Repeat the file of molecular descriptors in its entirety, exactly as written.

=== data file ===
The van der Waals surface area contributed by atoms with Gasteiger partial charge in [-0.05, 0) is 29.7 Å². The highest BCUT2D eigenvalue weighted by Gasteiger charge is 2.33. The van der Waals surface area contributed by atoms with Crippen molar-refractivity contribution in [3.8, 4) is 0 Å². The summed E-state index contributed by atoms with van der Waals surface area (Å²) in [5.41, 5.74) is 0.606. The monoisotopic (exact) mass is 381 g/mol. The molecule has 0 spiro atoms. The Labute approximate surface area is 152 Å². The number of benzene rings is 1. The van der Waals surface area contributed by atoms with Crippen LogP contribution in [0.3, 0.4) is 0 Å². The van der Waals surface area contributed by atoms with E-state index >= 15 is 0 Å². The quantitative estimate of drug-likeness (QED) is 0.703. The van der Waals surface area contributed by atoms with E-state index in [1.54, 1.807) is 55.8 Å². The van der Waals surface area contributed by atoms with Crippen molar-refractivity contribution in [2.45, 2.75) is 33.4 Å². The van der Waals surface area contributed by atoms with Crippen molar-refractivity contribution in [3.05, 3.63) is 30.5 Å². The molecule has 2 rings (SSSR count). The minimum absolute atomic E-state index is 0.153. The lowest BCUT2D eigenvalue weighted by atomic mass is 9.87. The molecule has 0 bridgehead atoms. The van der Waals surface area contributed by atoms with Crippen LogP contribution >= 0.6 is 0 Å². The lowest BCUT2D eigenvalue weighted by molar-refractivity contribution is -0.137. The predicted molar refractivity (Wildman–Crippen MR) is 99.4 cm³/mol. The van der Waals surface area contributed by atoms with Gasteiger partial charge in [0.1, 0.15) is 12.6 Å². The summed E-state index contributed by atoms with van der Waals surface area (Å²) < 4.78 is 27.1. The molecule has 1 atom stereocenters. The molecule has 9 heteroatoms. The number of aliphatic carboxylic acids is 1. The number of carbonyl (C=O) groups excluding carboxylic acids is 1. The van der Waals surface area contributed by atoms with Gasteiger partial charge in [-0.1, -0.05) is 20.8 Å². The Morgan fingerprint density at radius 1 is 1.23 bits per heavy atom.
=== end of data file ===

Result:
The van der Waals surface area contributed by atoms with Gasteiger partial charge in [-0.05, 0) is 29.7 Å². The highest BCUT2D eigenvalue weighted by Gasteiger charge is 2.33. The van der Waals surface area contributed by atoms with Crippen molar-refractivity contribution in [3.8, 4) is 0 Å². The summed E-state index contributed by atoms with van der Waals surface area (Å²) in [5.41, 5.74) is 0.606. The monoisotopic (exact) mass is 381 g/mol. The molecule has 0 spiro atoms. The Labute approximate surface area is 152 Å². The number of benzene rings is 1. The van der Waals surface area contributed by atoms with Crippen LogP contribution in [0.3, 0.4) is 0 Å². The van der Waals surface area contributed by atoms with E-state index >= 15 is 0 Å². The quantitative estimate of drug-likeness (QED) is 0.703. The van der Waals surface area contributed by atoms with E-state index in [1.54, 1.807) is 55.8 Å². The van der Waals surface area contributed by atoms with Crippen molar-refractivity contribution in [2.45, 2.75) is 33.4 Å². The van der Waals surface area contributed by atoms with Crippen molar-refractivity contribution in [3.05, 3.63) is 30.5 Å². The molecule has 2 rings (SSSR count). The minimum absolute atomic E-state index is 0.153. The lowest BCUT2D eigenvalue weighted by atomic mass is 9.87. The molecule has 0 bridgehead atoms. The van der Waals surface area contributed by atoms with Crippen LogP contribution >= 0.6 is 0 Å². The lowest BCUT2D eigenvalue weighted by molar-refractivity contribution is -0.137. The predicted molar refractivity (Wildman–Crippen MR) is 99.4 cm³/mol. The van der Waals surface area contributed by atoms with Gasteiger partial charge in [0.1, 0.15) is 12.6 Å². The summed E-state index contributed by atoms with van der Waals surface area (Å²) < 4.78 is 27.1. The molecule has 1 atom stereocenters. The molecule has 9 heteroatoms. The number of aliphatic carboxylic acids is 1. The number of carbonyl (C=O) groups excluding carboxylic acids is 1. The van der Waals surface area contributed by atoms with Gasteiger partial charge in [-0.1, -0.05) is 20.8 Å². The Morgan fingerprint density at radius 1 is 1.23 bits per heavy atom.